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Half-baked solutions will not ease Bangkok's traffic congestion
Publication Date : 15-10-2013
The Metropolitan Police's proposed solution to Bangkok's traffic problems is a step in the right direction, but given the absence of comprehensive planning, it is not surprising that the proposal has drawn major opposition. Bangkok's traffic system certainly needs a serious overhaul, but any measures to tackle it must be carefully coordinated - involving the full cooperation of all parties.
Bangkok roads cannot serve all 7 million vehicles registered in the city, and many more registered in the provinces, without causing congestion. Traffic and Transport Policy and Planning Office data show that each year, the average speed of automobiles in Bangkok has declined as the number of new cars continues to rise. According to the office, the average speed of vehicles on Bangkok's main roads - such as Rama IV and Sukhumvit roads - during morning rush hour has dropped to 15.7km/h.
What should authorities do?
Much of the criticism is directed at the government's first-car-buyer programme. The scheme initially drew orders for more than a million vehicles, but as many as 200,000 may be cancelled, since new campaigns by automakers are offering even more attractive packages than the tax-rebate package offered last year by the government. Whichever way you look at it, these policies allow for the easy purchase of automobiles, thus increasing the problems of carbon emissions, while also aggravating Bangkok's congestion problems.
At a time when climate change is the greatest global challenge, carbon emissions should be a part of all government policy - particularly that related to transport.
This is why the Metropolitan Police's proposal seems absurd. According to police, old cars should be banned from Bangkok roads, unless their owners are paying as much registration tax as new cars. The proposal should be fought against - not because it is pressing for old cars to pay higher registration taxes, but because it fails to take into account the carbon dioxide that old cars emit.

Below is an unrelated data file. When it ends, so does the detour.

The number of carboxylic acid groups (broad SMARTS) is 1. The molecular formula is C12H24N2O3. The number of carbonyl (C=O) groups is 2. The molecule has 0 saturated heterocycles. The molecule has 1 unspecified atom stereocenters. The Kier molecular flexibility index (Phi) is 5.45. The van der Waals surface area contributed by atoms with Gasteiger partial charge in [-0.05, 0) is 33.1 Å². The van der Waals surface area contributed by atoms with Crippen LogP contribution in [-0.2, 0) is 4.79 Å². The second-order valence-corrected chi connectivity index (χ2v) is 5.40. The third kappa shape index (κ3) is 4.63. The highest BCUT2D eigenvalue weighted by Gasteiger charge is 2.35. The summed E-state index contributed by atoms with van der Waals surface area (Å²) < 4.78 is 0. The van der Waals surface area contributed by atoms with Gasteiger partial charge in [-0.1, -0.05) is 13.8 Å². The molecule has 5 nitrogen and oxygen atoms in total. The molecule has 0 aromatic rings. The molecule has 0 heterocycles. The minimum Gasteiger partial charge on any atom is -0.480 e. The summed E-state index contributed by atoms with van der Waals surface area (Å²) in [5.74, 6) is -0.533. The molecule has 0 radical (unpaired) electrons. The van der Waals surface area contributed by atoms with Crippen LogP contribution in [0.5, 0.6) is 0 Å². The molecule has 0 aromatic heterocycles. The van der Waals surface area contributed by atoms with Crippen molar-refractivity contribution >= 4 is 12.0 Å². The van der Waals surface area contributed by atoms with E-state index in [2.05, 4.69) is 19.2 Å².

As Transport Minister Chadchart Sittipunt said recently, the proposal has also come at a bad time because Bangkok's public-transport system is under fire.
In fast-expanding Greater Bangkok, which includes four peripheral provinces - Nonthaburi, Pathum Thani, Nakhom Pathom |and Samut Prakan - any changes should include planning for the whole area. The Skytrain and MRT are positive advances, but both systems have failed to solve transport problems for those people who have to commute from the suburbs, or beyond.
The German Academy for International Cooperation (GIZ), an institute specialising in development issues, is now working on a transport model for Asean, with Bangkok a key area of the study.
Principally, more transport infrastructure is needed, but at the same time, it must be friendly to the environment where we live.
Let's look at what other metropolises have done.
London has introduced a Congestion Charge Zone (CCZ) for vehicles operating in the city centre between 7am and 6pm, Monday to Friday. Launched in 2003, the initiative is the first of its kind in the world. While it is intended to reduce the flow of traffic into and around the city centre, it also addresses the problem of carbon emissions.
For example, it offers a 100-per-cent discount on the Congestion Charge to cars or vans (not exceeding 3.5 tonnes in gross vehicle weight) that emit 75 grams per kilometre or less of carbon dioxide, and that meet also the Euro 5 standard for air quality.
Sound interesting? If the answer is yes, perhaps the very first thing that Thai authorities should do is identify roads where traffic must be strictly controlled. These roads are very likely located in the Rattanakosin Island area and in main business areas such as Siam, Silom and Sathorn.
To win public support, the Bangkok Metropolitan Administration would then need to come up with a comprehensive report as to why such traffic-control measures are worthwhile. The report should show how much money authorities have spent on fixing properties in those areas after they were damaged by volumes of heavy traffic.
It should also indicate how exhaust emissions have polluted the environment and hurt people's health in these areas.
At the same time, the BMA must also present alternative means of transport for commuters in these areas.
Such measures could also be extended to other parts of the city later, leading to a comprehensive traffic system that would benefit all in the long term.